--
"Lords of rock ... grace us with your mighty love ...."
http://soundcloud.com/carledlundanderson
https://carledlundanderson.bandcamp.com/
User avatar
carlaz
 
Posts: 965
Joined: Wed Dec 14, 2011 9:00 pm
Location: Colombia

Re: How to British Rock Tone ?

Postby garfy » Thu Jun 14, 2018 7:39 am

^^Kudos points aplenty to Carlaz for his seemingly unending knowledge of guitars, amps, tones and rock history.

Have you ever thought about writing a book? :)
System Specs: Mac Mini 2.6 i7 & MBP 2.0 i7, 16GB RAM, OSX 10.12.6.
Logic 10.4.1 Reason 8.3
Various IK, NI, Waves, Softube, Eventide, XLN software.
Focusrite 18i20, Novation ReMote 25SL
Contributor to http://making-music.com
http://www.semi-echo.co.uk
garfy
 
Posts: 205
Joined: Thu Oct 20, 2011 6:09 pm
Location: Comfy chair, UK

Re: How to British Rock Tone ?

Postby carlaz » Fri Jun 15, 2018 4:31 pm

:lol: You are too kind. No, really: people who actually know about these things have written books -- though I am not sure if anyone buys them! :? I am just a beneficiary of the vast amount of information about gear and players available online these days. There is a lot of misinformation, too, but you can quickly start to cross-check things and figure out what is more or less likely.

Tragically, I really don't have a lot of experience with a wide variety of real, physical amps. :shock: I have always moved around too much, from continent to continent, and always had to spend money on other things. So I'm not even a good (or at least qualified) judge of how well AmpliTube compares to the "real things" in most cases. But -- as far as I can tell -- I think the newer AmpliTube models do a pretty decent job of getting about as close as you can get, hunched over your computer with a set of headphones, to the behavior of the real gear -- except that it won't (or need not) blow out the walls of your home studio by producing sound pressure levels capable of sterilizing local wildlife. :lol:

Of course, if IKM were so kind as to release some more based-on-vintage-Marshall models, perhaps a nice based-on-vintage-Laney model or two, and some treble booster models ... then I would be in a happy vintage modelling heaven (or closer, anyway :mrgreen: ).
--
"Lords of rock ... grace us with your mighty love ...."
http://soundcloud.com/carledlundanderson
https://carledlundanderson.bandcamp.com/
User avatar
carlaz
 
Posts: 965
Joined: Wed Dec 14, 2011 9:00 pm
Location: Colombia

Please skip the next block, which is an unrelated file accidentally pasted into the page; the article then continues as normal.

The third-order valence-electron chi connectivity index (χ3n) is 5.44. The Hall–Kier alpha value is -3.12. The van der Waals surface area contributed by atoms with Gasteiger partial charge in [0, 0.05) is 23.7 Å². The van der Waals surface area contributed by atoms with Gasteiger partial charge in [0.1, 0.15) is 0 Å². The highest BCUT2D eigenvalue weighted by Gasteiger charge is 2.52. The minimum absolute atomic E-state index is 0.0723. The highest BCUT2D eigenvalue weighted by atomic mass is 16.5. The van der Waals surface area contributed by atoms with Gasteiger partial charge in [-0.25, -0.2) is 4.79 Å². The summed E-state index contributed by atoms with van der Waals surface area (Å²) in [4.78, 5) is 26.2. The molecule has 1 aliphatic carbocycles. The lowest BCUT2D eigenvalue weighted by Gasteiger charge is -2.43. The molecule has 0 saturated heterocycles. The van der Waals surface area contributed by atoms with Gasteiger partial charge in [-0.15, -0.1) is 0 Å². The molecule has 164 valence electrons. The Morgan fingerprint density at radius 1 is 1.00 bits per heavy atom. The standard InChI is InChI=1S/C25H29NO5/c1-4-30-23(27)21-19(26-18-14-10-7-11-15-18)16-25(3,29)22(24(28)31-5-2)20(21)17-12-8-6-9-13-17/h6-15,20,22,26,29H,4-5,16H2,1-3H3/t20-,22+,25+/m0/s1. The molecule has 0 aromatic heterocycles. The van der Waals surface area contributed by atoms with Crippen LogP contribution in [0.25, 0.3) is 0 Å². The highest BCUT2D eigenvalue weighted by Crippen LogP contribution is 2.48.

Re: How to British Rock Tone ?

Postby carlaz » Fri Jun 15, 2018 4:39 pm

philomena wrote:I tried some combinations but they are sounding very noisy.

To be fair, cranking an amp does produce a lot of hum and hiss in many circumstances. But -- although this is not an authentically "vintage" solution (if that matters when dealing with modelling!) -- try the Slash Gate stomp model, which is a nice little model (technically part of the Slash collection, as the name implies) based on the MXR Smart Gate pedal (for which you can download a PDF of the actual manual). Very useful for attenuating the noise you can get in any higher-gain situation, IMO. If you have noisy distortion/overdrive/fuzz stomp models in the pedal chain, you can slap multiple Slash Gate models before and/or after them, configuring and turning them on/off as needed.
--
"Lords of rock ... grace us with your mighty love ...."
http://soundcloud.com/carledlundanderson
https://carledlundanderson.bandcamp.com/
User avatar
carlaz
 
Posts: 965
Joined: Wed Dec 14, 2011 9:00 pm
Location: Colombia

Re: How to British Rock Tone ?

Postby DC42 » Sat Jun 16, 2018 4:02 am

"But -- as far as I can tell -- I think the newer AmpliTube models do a pretty decent job of getting about as close as you can get, hunched over your computer with a set of headphones, to the behavior of the real gear -- except that it won't (or need not) blow out the walls of your home studio by producing sound pressure levels capable of sterilizing local wildlife. :lol:"

Agreed the new models are good (Fender 2 is well done imo).

"producing sound pressure levels capable of sterilizing local wildlife"

LOL!
DC42
 
Posts: 15
Joined: Sun Aug 20, 2017 12:02 am

Re: How to British Rock Tone ?

Postby felipecouto75 » Mon Jun 18, 2018 10:25 pm

I like these settings for a typical Marshall Vintage sound:

Stompbox: overscream with medium gain and full volume, tone at 6/7.

Amp: I suggest the British Lead S100 with 50W EL34 in Poweramp (very important for fuller/bigger sound) settings: